Heat pumps, which extract heat from the ambient air, have become more efficient over the past two decades and have been widely adopted in Scandinavia, other parts of Europe and China. The US is lagging behind other regions, with gas furnaces still serving as one of the main sources of heat across the country.

Grand County residents may be wondering, How do heat pumps perform when temperatures drop to negative? Frigid Fraser records an average annual temperature of 36 degrees.

“Many builders in cold climates assume you need gas and that heat pumps don’t work below freezing,” Taddonio said.

The SPARC home uses three small cold climate heat pumps that perform to minus 15 degrees.

“Last year we recorded the lowest temperature here of minus 18, and the heat pumps were still working,” she said. “It is a very efficient way to heat your home with electricity.”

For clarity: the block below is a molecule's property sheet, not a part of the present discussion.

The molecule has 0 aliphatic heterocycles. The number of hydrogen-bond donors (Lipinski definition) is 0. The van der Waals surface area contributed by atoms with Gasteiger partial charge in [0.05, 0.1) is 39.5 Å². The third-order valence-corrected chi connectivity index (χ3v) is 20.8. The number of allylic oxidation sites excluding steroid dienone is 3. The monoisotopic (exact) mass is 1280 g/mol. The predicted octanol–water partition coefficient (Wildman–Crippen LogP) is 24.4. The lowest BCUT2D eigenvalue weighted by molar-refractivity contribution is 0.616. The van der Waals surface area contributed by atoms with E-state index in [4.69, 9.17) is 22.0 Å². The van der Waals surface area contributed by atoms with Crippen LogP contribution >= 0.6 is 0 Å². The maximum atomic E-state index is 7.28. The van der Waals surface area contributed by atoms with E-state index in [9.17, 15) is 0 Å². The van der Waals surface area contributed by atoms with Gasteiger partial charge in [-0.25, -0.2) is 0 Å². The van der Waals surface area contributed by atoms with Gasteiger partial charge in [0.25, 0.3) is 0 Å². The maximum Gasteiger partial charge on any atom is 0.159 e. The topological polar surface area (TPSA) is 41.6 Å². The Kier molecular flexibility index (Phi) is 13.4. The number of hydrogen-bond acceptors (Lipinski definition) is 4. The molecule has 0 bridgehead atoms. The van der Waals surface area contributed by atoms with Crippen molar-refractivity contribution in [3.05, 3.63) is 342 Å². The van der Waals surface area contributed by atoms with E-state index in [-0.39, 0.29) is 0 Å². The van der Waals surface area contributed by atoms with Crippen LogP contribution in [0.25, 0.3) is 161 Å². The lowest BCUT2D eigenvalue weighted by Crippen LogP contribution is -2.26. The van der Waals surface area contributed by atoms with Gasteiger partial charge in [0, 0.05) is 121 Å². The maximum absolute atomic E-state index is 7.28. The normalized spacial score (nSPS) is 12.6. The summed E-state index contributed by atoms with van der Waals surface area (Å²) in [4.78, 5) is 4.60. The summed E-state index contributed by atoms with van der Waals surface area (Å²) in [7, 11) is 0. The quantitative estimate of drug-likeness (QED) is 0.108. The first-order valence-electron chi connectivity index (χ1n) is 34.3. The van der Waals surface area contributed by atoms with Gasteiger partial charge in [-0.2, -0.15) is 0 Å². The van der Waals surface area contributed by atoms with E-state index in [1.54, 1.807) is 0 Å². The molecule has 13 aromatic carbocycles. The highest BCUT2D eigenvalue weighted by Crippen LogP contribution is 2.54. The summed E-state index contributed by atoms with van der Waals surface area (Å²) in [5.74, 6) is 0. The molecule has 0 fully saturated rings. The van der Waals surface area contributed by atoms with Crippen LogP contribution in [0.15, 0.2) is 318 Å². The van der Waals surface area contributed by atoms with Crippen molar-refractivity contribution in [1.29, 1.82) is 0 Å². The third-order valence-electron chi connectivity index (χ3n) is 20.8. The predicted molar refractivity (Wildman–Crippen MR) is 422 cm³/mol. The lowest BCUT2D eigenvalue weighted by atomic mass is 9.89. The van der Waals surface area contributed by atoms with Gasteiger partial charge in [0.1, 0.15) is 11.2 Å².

Symth added that the Decathlon team installed a backup electric heating system in case the pumps couldn’t generate enough heat once they dropped below minus 18 degrees. So far the pair have been toasty warm, with no need for extra heat.

Smyth explained that heat pumps work like air conditioners, but with the option to work in reverse. The heat pump keeps it cool in the summer, so the house only needs one system for all seasons. This can be an advantage for residents who do not have air conditioning or currently have window units. The pumps can switch from cooling in summer to heating in winter.

What about costs? Electricity is generally more expensive than gas. But while heat pumps run on electricity, they are in a different realm than baseboard heaters. They move heat instead of creating resistance as a standard electrical system does. The pumps installed outside the house capture heat from the air (even on exceptionally cold days) and then transfer it to the indoor units, which blow out heat.

A sheep’s wool product insulates the walls, rather than fiberglass, to properly seal the house against the elements. Because it is extra insulated, the house uses active ventilation for fresh air. An energy recovery fan takes air from the outside and feeds it through the central ductwork and bathrooms inside. This ventilation is achieved without discharging warm air to the outside.

Making the jump from gas